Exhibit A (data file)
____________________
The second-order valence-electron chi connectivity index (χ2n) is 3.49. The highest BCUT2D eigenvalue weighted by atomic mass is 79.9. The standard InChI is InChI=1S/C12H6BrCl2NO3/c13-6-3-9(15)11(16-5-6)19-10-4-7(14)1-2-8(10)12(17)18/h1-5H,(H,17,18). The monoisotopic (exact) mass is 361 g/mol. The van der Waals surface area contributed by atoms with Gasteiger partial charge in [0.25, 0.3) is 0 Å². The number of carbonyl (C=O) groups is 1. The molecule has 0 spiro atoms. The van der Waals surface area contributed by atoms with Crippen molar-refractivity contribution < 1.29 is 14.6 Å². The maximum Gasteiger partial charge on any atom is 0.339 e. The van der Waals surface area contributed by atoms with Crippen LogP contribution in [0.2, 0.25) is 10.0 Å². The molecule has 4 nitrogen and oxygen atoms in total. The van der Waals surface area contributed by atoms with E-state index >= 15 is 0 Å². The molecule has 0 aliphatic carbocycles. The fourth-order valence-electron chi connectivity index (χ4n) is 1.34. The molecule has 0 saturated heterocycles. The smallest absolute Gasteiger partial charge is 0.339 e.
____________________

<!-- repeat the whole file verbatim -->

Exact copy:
The second-order valence-electron chi connectivity index (χ2n) is 3.49. The highest BCUT2D eigenvalue weighted by atomic mass is 79.9. The standard InChI is InChI=1S/C12H6BrCl2NO3/c13-6-3-9(15)11(16-5-6)19-10-4-7(14)1-2-8(10)12(17)18/h1-5H,(H,17,18). The monoisotopic (exact) mass is 361 g/mol. The van der Waals surface area contributed by atoms with Gasteiger partial charge in [0.25, 0.3) is 0 Å². The number of carbonyl (C=O) groups is 1. The molecule has 0 spiro atoms. The van der Waals surface area contributed by atoms with Crippen molar-refractivity contribution < 1.29 is 14.6 Å². The maximum Gasteiger partial charge on any atom is 0.339 e. The van der Waals surface area contributed by atoms with Crippen LogP contribution in [0.2, 0.25) is 10.0 Å². The molecule has 4 nitrogen and oxygen atoms in total. The van der Waals surface area contributed by atoms with E-state index >= 15 is 0 Å². The molecule has 0 aliphatic carbocycles. The fourth-order valence-electron chi connectivity index (χ4n) is 1.34. The molecule has 0 saturated heterocycles. The smallest absolute Gasteiger partial charge is 0.339 e.